World Press Photo 2004; awarded in the Daily Life Story category
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The collapse of Russian communism in 1991 resounded to the shudder of an empire. Soviet imperialism and empiricism was dead and lands, nations and peoples would henceforth be free from the tyranny of the communist diktat. But it also sounded the death knell of a small, impoverished, forgotten land-locked state in the Caucasus which had the misfortune to be of geopolitical importance.
Chechnya reiterated its largely Muslim claim to independence from Russia, one they had first made 150 years before. Then, of course, they had no knowledge of the importance of oil; they were peasants hurling clods against the cavalry of Imperialist Russia. They do now. A blitzkrieg was launched against the Chechens in 1994, so devastating as to reduce Grozny, the capital, to a city of rubble and rats, the Dresden of the Caucasus. There followed the systematic rape and murder of the people - men, women and children - by the Spetznatz, the Russian special forces.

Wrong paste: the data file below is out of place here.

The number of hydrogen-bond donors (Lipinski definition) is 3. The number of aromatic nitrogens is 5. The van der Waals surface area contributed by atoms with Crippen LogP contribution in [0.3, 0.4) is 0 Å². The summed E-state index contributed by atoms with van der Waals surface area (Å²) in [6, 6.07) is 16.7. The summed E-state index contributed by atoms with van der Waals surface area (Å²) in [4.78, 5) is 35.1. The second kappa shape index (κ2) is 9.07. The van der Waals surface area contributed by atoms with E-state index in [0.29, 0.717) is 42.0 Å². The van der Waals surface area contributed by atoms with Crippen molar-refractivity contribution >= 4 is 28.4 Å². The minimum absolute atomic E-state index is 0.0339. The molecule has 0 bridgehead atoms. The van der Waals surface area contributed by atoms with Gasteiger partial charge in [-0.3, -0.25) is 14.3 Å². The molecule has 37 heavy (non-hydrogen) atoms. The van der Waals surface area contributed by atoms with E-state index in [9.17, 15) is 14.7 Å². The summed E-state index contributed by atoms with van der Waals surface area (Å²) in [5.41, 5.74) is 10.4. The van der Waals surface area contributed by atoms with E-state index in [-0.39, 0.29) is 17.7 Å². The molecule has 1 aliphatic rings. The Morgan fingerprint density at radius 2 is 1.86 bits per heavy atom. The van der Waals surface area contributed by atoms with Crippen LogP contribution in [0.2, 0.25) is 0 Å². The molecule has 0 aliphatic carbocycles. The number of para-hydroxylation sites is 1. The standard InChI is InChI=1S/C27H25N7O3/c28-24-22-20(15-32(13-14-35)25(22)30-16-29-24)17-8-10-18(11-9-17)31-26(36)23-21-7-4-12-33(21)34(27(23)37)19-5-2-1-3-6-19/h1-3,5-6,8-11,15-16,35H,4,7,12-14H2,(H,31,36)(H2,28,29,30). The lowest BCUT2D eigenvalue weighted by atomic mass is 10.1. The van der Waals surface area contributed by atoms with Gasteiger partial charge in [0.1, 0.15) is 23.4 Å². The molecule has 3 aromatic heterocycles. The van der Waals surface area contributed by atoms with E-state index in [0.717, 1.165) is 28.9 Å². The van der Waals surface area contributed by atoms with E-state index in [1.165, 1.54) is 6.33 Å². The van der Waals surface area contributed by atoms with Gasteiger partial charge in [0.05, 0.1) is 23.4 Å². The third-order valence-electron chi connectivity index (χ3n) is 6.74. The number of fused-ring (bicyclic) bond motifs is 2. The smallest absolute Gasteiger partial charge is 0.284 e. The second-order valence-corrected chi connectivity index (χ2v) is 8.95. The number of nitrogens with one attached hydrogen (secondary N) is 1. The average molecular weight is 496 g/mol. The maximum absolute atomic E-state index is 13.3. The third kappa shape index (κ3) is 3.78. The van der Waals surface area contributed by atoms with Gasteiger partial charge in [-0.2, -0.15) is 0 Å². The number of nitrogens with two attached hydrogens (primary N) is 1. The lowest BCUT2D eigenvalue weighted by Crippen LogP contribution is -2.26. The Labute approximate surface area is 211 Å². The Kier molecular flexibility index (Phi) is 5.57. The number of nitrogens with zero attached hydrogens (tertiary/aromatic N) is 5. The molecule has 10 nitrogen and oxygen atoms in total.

But the Chechens would not die. What is left in Grozny, the capital of Chechnya, is a vision of hell in the eyes of the survivors - pictured by Stanley Greene - that seems impossible to contemplate. The horrific politics of Yeltsin and Putin are reasonably comprehensible, given their roles. But what do the mothers of the Russian soldiers who have done this to Chechnya feel now about their sons?
Stanley Greene's photographs in Open Wound are so powerful as to make these our responsibilities. He is unashamed to use guilt, with his painter's eye, to relate the deeds of men in Chechnya to our own conduct.